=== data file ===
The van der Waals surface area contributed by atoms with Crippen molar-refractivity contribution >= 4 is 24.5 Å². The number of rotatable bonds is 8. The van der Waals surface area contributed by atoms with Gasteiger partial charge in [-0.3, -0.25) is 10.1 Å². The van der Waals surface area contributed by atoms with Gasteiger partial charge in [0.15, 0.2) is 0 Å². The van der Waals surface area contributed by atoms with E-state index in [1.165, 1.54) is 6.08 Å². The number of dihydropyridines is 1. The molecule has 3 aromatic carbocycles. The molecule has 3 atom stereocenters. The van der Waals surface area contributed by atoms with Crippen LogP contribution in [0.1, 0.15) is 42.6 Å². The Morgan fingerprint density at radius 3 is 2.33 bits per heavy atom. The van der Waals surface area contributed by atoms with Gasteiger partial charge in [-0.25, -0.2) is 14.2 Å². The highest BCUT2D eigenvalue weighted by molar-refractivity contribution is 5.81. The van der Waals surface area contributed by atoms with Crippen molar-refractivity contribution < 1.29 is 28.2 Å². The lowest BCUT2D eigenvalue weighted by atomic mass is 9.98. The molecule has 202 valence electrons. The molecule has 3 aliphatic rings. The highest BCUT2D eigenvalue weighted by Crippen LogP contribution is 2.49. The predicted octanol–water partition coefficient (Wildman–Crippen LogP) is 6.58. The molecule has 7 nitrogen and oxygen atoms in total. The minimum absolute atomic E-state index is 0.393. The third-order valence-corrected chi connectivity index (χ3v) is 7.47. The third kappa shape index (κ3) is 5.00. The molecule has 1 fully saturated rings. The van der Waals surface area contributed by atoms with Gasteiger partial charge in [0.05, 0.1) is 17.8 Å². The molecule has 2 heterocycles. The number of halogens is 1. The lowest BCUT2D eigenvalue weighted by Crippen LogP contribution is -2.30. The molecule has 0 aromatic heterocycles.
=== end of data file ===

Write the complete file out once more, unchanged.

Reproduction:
The van der Waals surface area contributed by atoms with Crippen molar-refractivity contribution >= 4 is 24.5 Å². The number of rotatable bonds is 8. The van der Waals surface area contributed by atoms with Gasteiger partial charge in [-0.3, -0.25) is 10.1 Å². The van der Waals surface area contributed by atoms with Gasteiger partial charge in [0.15, 0.2) is 0 Å². The van der Waals surface area contributed by atoms with E-state index in [1.165, 1.54) is 6.08 Å². The number of dihydropyridines is 1. The molecule has 3 aromatic carbocycles. The molecule has 3 atom stereocenters. The van der Waals surface area contributed by atoms with Crippen LogP contribution in [0.1, 0.15) is 42.6 Å². The Morgan fingerprint density at radius 3 is 2.33 bits per heavy atom. The van der Waals surface area contributed by atoms with Gasteiger partial charge in [-0.25, -0.2) is 14.2 Å². The highest BCUT2D eigenvalue weighted by molar-refractivity contribution is 5.81. The van der Waals surface area contributed by atoms with Crippen molar-refractivity contribution < 1.29 is 28.2 Å². The lowest BCUT2D eigenvalue weighted by atomic mass is 9.98. The molecule has 202 valence electrons. The molecule has 3 aliphatic rings. The highest BCUT2D eigenvalue weighted by Crippen LogP contribution is 2.49. The predicted octanol–water partition coefficient (Wildman–Crippen LogP) is 6.58. The molecule has 7 nitrogen and oxygen atoms in total. The minimum absolute atomic E-state index is 0.393. The third-order valence-corrected chi connectivity index (χ3v) is 7.47. The third kappa shape index (κ3) is 5.00. The molecule has 1 fully saturated rings. The van der Waals surface area contributed by atoms with Gasteiger partial charge in [0.05, 0.1) is 17.8 Å². The molecule has 2 heterocycles. The number of halogens is 1. The lowest BCUT2D eigenvalue weighted by Crippen LogP contribution is -2.30. The molecule has 0 aromatic heterocycles.